From Chitose station, it is less than one hour to the start of the forestry road, which you follow for 1.5km before heading up to the wide undulating ridge. Late in the season it is possible to drive the 750m from the main road to the gate. Otherwise, there is a small area for parking near the entrance of the forestry road (before crossing the river, if coming from the Chitose side). If that small area is full, then there is a larger parking area about 5 minutes walk back towards Lake Shikotsu. On this particular day, there seemed to be already quite a few people up the mountain.

Beyond the gate, the road was clear of snow. We were beginning to wonder how far of a walk it would be before we could put on the skis. In the end it was less than 500m before we could indulge in that beautiful sound of skins sliding across snow. Wet spring snow, but snow nonetheless. We were following the gorgeous Izari River for around 50 minutes, before heading left at around 700m in altitude to get to the ridge that would take us up to the peak.

Once on the wide ridge, it is a good idea to take bearings and add markers if necessary for the descent. It would be fairly easy to lose one’s way or miss a turn on the ridge in poor conditions. Even in clear weather, the relatively featureless ridge, with plenty of trees, can be confusing to navigate on the way down.

That said, there were plenty of old route markers along the way when we went up, making for easy navigation. From around half-way up the ridge, the route becomes steep enough to allow for massive views over Mt. Eniwa and Lake Shikotsu. This view stayed with us all the way to the summit.

This is a great hill to get some serious kick-turn practice in. The last 15 minutes to the peak, in particular, is very steep and requires some long diagonal traverses, punctuated with some smooth turns. Rick was getting better with each turn…when his skis cooperated, that is 😛

We were at the top in just under three hours. The sun was shining, and all was well with the world. While we were eating lunch, a few more groups arrived, including a group of kids in gumboots and jeans. It is fair to say that on a clear day with stable weather, this is a fairly straight forward hill to tackle. It even comes with its own little shrine at the top.

The descent back to the car is rip-roaring fun…for the first 10 minutes. The super steep spot that requires the smooth kick turns is fantastic for getting in some smooth and fast turns on the way down.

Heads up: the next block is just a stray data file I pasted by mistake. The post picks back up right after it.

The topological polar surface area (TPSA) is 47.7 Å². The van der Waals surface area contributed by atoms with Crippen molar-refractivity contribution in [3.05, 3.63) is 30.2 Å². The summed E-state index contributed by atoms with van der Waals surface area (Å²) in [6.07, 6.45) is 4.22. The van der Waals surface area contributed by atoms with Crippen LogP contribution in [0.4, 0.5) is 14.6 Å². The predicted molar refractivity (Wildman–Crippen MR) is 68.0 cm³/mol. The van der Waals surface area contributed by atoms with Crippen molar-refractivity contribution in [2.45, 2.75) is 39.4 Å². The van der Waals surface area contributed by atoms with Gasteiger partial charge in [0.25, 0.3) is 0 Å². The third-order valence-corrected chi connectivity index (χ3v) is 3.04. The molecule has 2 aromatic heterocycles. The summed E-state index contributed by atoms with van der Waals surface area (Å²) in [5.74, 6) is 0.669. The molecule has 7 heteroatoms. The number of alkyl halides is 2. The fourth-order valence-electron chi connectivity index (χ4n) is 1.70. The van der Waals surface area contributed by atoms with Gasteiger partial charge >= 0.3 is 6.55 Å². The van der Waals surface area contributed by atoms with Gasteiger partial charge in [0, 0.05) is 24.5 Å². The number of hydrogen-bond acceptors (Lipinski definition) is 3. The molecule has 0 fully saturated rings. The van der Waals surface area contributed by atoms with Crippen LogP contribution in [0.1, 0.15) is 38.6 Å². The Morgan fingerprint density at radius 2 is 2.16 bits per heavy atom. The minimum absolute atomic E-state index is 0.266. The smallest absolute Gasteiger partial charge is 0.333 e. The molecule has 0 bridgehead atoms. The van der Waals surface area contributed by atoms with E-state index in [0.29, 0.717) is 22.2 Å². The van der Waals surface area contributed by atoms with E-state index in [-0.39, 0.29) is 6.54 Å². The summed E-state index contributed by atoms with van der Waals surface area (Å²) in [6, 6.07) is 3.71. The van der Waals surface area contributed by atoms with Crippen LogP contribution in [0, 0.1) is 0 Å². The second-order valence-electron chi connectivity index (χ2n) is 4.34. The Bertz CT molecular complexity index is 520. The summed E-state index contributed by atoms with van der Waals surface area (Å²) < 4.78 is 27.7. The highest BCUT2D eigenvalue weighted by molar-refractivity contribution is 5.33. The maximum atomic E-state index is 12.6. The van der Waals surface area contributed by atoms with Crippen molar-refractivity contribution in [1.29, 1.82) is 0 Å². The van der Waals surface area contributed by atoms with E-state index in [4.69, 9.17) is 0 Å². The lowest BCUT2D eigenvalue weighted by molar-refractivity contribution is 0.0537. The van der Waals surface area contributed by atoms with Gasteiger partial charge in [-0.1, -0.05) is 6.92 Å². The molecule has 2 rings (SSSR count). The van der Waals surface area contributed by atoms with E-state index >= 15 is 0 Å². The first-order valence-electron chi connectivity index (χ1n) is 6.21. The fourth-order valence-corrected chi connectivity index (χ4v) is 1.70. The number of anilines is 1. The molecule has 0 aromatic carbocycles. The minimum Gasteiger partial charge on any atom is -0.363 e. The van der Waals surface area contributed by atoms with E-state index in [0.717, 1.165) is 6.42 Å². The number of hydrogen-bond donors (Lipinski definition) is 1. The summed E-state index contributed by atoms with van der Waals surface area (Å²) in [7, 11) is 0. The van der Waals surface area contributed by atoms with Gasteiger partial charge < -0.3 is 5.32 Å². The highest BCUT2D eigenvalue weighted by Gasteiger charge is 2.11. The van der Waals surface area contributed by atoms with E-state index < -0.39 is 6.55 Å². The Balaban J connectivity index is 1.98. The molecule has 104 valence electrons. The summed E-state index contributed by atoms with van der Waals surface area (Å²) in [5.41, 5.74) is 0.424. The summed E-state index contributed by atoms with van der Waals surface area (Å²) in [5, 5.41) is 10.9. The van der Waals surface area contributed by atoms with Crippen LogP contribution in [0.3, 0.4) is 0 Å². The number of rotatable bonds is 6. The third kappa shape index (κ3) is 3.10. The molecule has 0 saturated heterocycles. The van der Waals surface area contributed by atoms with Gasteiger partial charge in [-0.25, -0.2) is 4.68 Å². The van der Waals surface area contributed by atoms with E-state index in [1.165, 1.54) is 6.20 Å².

From the col at 1,100m, however, the descent consists of some traversing which includes some 5 minute side-stepping climbs, punctuated with some short fast downhill bits, and then some flat pushing, and then some fast tree-dodging, before being spat out onto the forestry road. The forestry road descent is not particularly exciting, and does require some pushing. This is generally the reality of skiing the lower hills around Sapporo – long-ish approaches on forestry roads and plenty of trees to dodge.

The forestry road threw us a couple more curve balls typical of this late spring season, with the road clear of snow in places, requiring some last-minute clambering before arriving back at the car. All in all though, this is a fantastic half-day ski within very easy reach of Sapporo. I’m sure it would be even more magnificent in mid-winter.

As with each ski touring, cycle touring, and hiking route guide published on hokkaidowilds.org, should you choose to follow the information on this page, do so at your own risk. Prior to setting out check current local weather, conditions, and land/road/track closures. While traveling, obey all public and private land use restrictions and rules, carry proper safety and navigational equipment, and of course, follow leave-no-trace procedures. The information found herein is simply a planning resource to be used as a point of inspiration in conjunction with your own due-diligence. In spite of the fact that this information, associated GPS track (GPX, KML and maps), and all information was prepared under diligent research by the specified contributor and/or contributors, the accuracy of such and judgement of the author is not guaranteed. hokkaidowilds.org, its partners, associates, and contributors are in no way liable for personal injury, damage to personal property, or any other such situation that might happen to individuals following the information contained in this post.

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Comments | Queries | Reports

Done this route to Izari-dake, or others nearby? Thinking of doing it? Please post any feedback, reports, or queries here. Thanks!